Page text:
Dancing Bespoke

Q&A with Soloist Georgia Swan and First Company Artist Rian Thompson

Dancing Bespoke

Creative, collaborative, and always pushing the boundaries, the annual Bespoke season of contemporary dance offers the ballerinas and ballerinos of Queensland Ballet a chance to move and think in unique ways. In the lead up to this fourth season, we spoke to dancers Georgia and Rian about the differences between classical and contemporary, and what they enjoy about the challenge of dancing Bespoke each year. 

What do you love about our Bespoke seasons?

Georgia: Bespoke seasons are such a great chance to move your body and perform in a completely different way than our usual classical seasons. Being a versatile dancer is important, so to have a chance to explore, move and create in a contemporary season is amazing. 

Rian: Bespoke has always been this incredible collaboration between dancer and choreographer. Learning to move, tapping into different movement pathways, and sometimes truly learning to ‘let go’. Over the years it has been a truly awesome time in the studio working with Stephanie Lake, Lucy Guerin, Amy Hollingsworth and Jack Lister. 

How does dancing contemporary feel different to dancing classical?

Georgia: When swapping from a classical season to a contemporary one it is always a huge adjustment for the body to readapt to such a different way of moving. Contemporary uses a very different range of muscles than in ballet, which is a great challenge for the body. Creating work and improvising is also an opportunity that, a lot of the time, goes hand in hand with contemporary and it’s something dancers rarely get a chance to do. 

Rian: I’ve always found a sense of fearlessness when dancing contemporary. There’s that opportunity to push your body in completely different ways. I’ve learnt a lot about my own capabilities as a dancer during the Bespoke seasons.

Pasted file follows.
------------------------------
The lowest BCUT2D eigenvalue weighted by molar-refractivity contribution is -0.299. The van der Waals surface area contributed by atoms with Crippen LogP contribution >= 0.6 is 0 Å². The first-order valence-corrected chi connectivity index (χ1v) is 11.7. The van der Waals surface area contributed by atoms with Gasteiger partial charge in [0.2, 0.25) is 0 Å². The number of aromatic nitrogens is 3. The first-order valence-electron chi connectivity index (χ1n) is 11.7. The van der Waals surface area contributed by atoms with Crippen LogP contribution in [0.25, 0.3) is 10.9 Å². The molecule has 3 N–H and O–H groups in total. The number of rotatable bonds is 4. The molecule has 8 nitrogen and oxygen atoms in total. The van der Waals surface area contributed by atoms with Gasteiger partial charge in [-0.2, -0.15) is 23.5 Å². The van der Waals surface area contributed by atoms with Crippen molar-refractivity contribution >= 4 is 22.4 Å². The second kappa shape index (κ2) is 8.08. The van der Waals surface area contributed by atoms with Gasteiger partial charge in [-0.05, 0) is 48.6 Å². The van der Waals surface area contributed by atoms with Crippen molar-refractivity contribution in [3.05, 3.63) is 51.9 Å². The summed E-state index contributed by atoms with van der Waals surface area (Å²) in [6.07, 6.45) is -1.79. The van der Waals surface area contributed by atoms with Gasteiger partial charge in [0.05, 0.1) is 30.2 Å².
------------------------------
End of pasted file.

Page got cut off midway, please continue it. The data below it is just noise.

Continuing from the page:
How collaborative is the process with the choreographer?

Georgia: All choreographers work in their own individual way and have a unique journey to create a work. Working with Jack Lister is a fantastic collaborative process. Jack has a strong vision for his work but when a dancer presents an idea, he is more than happy to run with it and adapt together to create something amazing. 

Rian: Jack has this great ability to push you more and more, letting you discover your own physicality but still working in a specific style. You never know what your own boundaries are and bespoke is the perfect season to keep pushing your body’s limits. In this work of Jack’s, it is highly intricate and physical at the same time. I really do feel like a fighter. I know the audience will be on the edge of their seats. 

What are you most excited about with this year’s Bespoke in particular?

Georgia: Due to Covid-19 we unfortunately missed last year’s Bespoke season, so it has been a pleasure to have a contemporary season back again! I am super excited to perform Jack Lister’s work, it just makes you want to groove and dance about! The energy throughout is contagious. 

We acknowledge the traditional custodians of the land on which we work and perform. Long before we performed on this land, it played host to the dance expression of our First Peoples. We pay our respects to their Elders — past, present and emerging — and acknowledge the valuable contribution they have made and continue to make to the cultural landscape of this country.

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